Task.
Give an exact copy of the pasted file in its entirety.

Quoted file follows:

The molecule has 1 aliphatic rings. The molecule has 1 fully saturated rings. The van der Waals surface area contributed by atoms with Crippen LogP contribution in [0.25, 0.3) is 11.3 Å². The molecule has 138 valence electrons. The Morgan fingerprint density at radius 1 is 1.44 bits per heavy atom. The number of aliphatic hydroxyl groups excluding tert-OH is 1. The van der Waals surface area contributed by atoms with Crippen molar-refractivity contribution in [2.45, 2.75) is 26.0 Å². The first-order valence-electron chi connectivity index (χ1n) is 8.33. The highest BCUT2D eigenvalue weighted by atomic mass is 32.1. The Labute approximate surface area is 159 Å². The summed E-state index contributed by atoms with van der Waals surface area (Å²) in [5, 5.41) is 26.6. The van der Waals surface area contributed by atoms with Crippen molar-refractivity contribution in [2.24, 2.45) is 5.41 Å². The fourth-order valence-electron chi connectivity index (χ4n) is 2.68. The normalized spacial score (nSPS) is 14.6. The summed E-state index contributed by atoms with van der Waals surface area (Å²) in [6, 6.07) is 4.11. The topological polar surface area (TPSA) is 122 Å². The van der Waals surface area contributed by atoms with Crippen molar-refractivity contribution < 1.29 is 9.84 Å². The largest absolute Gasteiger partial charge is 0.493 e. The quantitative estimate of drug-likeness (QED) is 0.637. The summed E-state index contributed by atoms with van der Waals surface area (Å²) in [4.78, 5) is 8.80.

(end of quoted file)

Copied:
The molecule has 1 aliphatic rings. The molecule has 1 fully saturated rings. The van der Waals surface area contributed by atoms with Crippen LogP contribution in [0.25, 0.3) is 11.3 Å². The molecule has 138 valence electrons. The Morgan fingerprint density at radius 1 is 1.44 bits per heavy atom. The number of aliphatic hydroxyl groups excluding tert-OH is 1. The van der Waals surface area contributed by atoms with Crippen molar-refractivity contribution in [2.45, 2.75) is 26.0 Å². The first-order valence-electron chi connectivity index (χ1n) is 8.33. The highest BCUT2D eigenvalue weighted by atomic mass is 32.1. The Labute approximate surface area is 159 Å². The summed E-state index contributed by atoms with van der Waals surface area (Å²) in [5, 5.41) is 26.6. The van der Waals surface area contributed by atoms with Crippen molar-refractivity contribution in [2.24, 2.45) is 5.41 Å². The fourth-order valence-electron chi connectivity index (χ4n) is 2.68. The normalized spacial score (nSPS) is 14.6. The summed E-state index contributed by atoms with van der Waals surface area (Å²) in [6, 6.07) is 4.11. The topological polar surface area (TPSA) is 122 Å². The van der Waals surface area contributed by atoms with Crippen molar-refractivity contribution < 1.29 is 9.84 Å². The largest absolute Gasteiger partial charge is 0.493 e. The quantitative estimate of drug-likeness (QED) is 0.637. The summed E-state index contributed by atoms with van der Waals surface area (Å²) in [4.78, 5) is 8.80.